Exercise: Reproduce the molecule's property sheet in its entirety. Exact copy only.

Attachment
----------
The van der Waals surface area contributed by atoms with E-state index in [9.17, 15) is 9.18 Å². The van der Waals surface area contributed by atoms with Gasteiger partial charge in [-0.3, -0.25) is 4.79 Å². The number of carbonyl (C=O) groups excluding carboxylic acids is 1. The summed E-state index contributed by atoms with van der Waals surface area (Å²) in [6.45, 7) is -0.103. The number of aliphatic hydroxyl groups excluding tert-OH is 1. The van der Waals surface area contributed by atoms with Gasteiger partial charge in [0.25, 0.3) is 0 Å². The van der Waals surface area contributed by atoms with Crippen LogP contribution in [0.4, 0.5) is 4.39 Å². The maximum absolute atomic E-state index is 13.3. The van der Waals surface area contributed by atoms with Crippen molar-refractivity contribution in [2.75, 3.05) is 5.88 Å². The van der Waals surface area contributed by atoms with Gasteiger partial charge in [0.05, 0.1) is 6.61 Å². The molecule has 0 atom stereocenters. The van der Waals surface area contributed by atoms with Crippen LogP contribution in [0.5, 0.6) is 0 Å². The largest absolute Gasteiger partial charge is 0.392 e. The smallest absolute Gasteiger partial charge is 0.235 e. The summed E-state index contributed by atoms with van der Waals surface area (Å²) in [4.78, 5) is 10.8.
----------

The van der Waals surface area contributed by atoms with E-state index in [9.17, 15) is 9.18 Å². The van der Waals surface area contributed by atoms with Gasteiger partial charge in [-0.3, -0.25) is 4.79 Å². The number of carbonyl (C=O) groups excluding carboxylic acids is 1. The summed E-state index contributed by atoms with van der Waals surface area (Å²) in [6.45, 7) is -0.103. The number of aliphatic hydroxyl groups excluding tert-OH is 1. The van der Waals surface area contributed by atoms with Gasteiger partial charge in [0.25, 0.3) is 0 Å². The van der Waals surface area contributed by atoms with Crippen LogP contribution in [0.4, 0.5) is 4.39 Å². The maximum absolute atomic E-state index is 13.3. The van der Waals surface area contributed by atoms with Crippen molar-refractivity contribution in [2.75, 3.05) is 5.88 Å². The van der Waals surface area contributed by atoms with Gasteiger partial charge in [0.05, 0.1) is 6.61 Å². The molecule has 0 atom stereocenters. The van der Waals surface area contributed by atoms with Crippen LogP contribution in [0.5, 0.6) is 0 Å². The largest absolute Gasteiger partial charge is 0.392 e. The smallest absolute Gasteiger partial charge is 0.235 e. The summed E-state index contributed by atoms with van der Waals surface area (Å²) in [4.78, 5) is 10.8.